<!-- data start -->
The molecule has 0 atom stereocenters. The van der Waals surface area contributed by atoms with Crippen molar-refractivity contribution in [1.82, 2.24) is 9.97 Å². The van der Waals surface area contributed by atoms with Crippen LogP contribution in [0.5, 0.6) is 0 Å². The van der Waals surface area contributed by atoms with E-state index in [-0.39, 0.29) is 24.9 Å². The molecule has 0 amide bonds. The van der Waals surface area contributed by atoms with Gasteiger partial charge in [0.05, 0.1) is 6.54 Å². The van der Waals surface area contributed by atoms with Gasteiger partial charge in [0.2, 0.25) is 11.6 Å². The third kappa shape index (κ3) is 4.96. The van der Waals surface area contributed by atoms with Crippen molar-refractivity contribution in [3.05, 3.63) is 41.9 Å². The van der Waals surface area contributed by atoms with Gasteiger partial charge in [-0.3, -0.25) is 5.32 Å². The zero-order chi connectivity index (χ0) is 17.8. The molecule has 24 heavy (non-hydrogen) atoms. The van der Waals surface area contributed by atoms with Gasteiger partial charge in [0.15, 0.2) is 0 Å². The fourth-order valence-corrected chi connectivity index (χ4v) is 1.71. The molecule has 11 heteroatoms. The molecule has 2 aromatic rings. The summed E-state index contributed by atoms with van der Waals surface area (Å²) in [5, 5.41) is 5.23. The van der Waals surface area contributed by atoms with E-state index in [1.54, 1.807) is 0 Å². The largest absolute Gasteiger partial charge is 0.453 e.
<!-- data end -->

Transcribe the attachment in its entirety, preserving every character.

The molecule has 0 atom stereocenters. The van der Waals surface area contributed by atoms with Crippen molar-refractivity contribution in [1.82, 2.24) is 9.97 Å². The van der Waals surface area contributed by atoms with Crippen LogP contribution in [0.5, 0.6) is 0 Å². The van der Waals surface area contributed by atoms with E-state index in [-0.39, 0.29) is 24.9 Å². The molecule has 0 amide bonds. The van der Waals surface area contributed by atoms with Gasteiger partial charge in [0.05, 0.1) is 6.54 Å². The van der Waals surface area contributed by atoms with Gasteiger partial charge in [0.2, 0.25) is 11.6 Å². The third kappa shape index (κ3) is 4.96. The van der Waals surface area contributed by atoms with Crippen molar-refractivity contribution in [3.05, 3.63) is 41.9 Å². The van der Waals surface area contributed by atoms with Gasteiger partial charge in [-0.3, -0.25) is 5.32 Å². The zero-order chi connectivity index (χ0) is 17.8. The molecule has 24 heavy (non-hydrogen) atoms. The van der Waals surface area contributed by atoms with Gasteiger partial charge in [0.15, 0.2) is 0 Å². The fourth-order valence-corrected chi connectivity index (χ4v) is 1.71. The molecule has 11 heteroatoms. The molecule has 2 aromatic rings. The summed E-state index contributed by atoms with van der Waals surface area (Å²) in [5, 5.41) is 5.23. The van der Waals surface area contributed by atoms with E-state index in [1.54, 1.807) is 0 Å². The largest absolute Gasteiger partial charge is 0.453 e.